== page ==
My paintings and drawings explore ideas pertaining to narrative, visual logic and observation. I work as quickly and directly as possible in order to capture both the raw effect of the drawing or painting materials as well as to invite accident and visual misinterpretation into the process. I strive to find a symbolic value or meaning in all of my subject matter, whether it seems inherent or it emerges out of visual or material manipulation. I will often alter the surface appearance, structure or context of observed subject matter in order to generate flawed representations. Sometimes I will remove or obscure key features such as heads on figures or change the colour or texture of a common object in order to achieve a sense of abstraction, or a disruption in the narrative or visual logic.
The larger paintings I produce often depict figurative elements as well as representations of space or real or imagined places. I often explore themes around artificial intelligence, humour, notions of reality and extra-terrestrials. Here I am interested in aligning familiar or everyday subject matter with extra-ordinary circumstances or contexts. I use familiar motifs, such as human-shaped bodies or utilitarian-looking objects to draw attention and then shift perception towards the uncanny, or subvert a clear reading of the content. This is intended to invoke a sense of surprise rather than to be merely mischievous. I enjoy looking at parts that should make sense but just don’t add up.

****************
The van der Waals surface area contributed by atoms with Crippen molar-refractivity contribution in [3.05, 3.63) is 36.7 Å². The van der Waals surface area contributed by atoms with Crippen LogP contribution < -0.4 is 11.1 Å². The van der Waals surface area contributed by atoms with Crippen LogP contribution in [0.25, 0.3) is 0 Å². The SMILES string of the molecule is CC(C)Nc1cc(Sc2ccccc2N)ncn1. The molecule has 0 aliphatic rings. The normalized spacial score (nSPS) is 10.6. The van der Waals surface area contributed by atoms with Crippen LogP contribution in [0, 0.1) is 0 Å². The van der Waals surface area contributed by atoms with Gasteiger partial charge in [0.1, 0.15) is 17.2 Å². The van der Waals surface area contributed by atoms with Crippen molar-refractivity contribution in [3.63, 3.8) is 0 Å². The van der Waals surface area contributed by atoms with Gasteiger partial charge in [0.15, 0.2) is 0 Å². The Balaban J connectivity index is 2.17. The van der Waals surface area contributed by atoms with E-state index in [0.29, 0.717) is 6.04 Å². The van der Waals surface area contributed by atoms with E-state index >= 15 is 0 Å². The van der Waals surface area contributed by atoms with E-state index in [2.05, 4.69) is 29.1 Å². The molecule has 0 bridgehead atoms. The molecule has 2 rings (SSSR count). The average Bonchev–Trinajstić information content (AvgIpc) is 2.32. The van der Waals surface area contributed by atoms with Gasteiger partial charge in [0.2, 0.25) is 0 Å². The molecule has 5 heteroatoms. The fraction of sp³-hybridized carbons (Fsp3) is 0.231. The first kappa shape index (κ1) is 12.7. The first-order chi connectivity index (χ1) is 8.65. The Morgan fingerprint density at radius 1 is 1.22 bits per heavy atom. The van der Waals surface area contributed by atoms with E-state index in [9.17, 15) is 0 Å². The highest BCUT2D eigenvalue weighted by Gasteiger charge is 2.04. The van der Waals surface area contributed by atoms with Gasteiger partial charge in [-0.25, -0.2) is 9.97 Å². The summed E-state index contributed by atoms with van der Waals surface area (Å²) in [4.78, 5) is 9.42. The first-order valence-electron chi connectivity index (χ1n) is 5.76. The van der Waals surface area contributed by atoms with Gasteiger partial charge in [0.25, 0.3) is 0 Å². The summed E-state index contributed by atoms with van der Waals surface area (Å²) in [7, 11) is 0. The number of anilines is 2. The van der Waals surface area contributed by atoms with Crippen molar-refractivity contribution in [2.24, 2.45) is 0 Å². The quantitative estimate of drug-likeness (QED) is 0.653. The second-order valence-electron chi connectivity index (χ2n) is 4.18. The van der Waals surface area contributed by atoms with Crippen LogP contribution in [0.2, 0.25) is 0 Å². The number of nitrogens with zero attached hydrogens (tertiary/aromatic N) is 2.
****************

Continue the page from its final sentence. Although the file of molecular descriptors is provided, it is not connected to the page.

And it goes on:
I am drawn to quick sketching and capturing the immediate and fugitive nature of the observable world. I often work directly from a life-model or go into the woods looking for features or visual relationships that can only be seen on a fleeting glance or through a quick application of drawing or painting materials. Something about translating a visual experience onto a surface feels like alchemy as well as a record of the experience of time, or a stand-in for a memory. I think of this sketching practice as something akin to spoken language, which can lose its meaning when labored over, and is often at its best when raw and unmediated.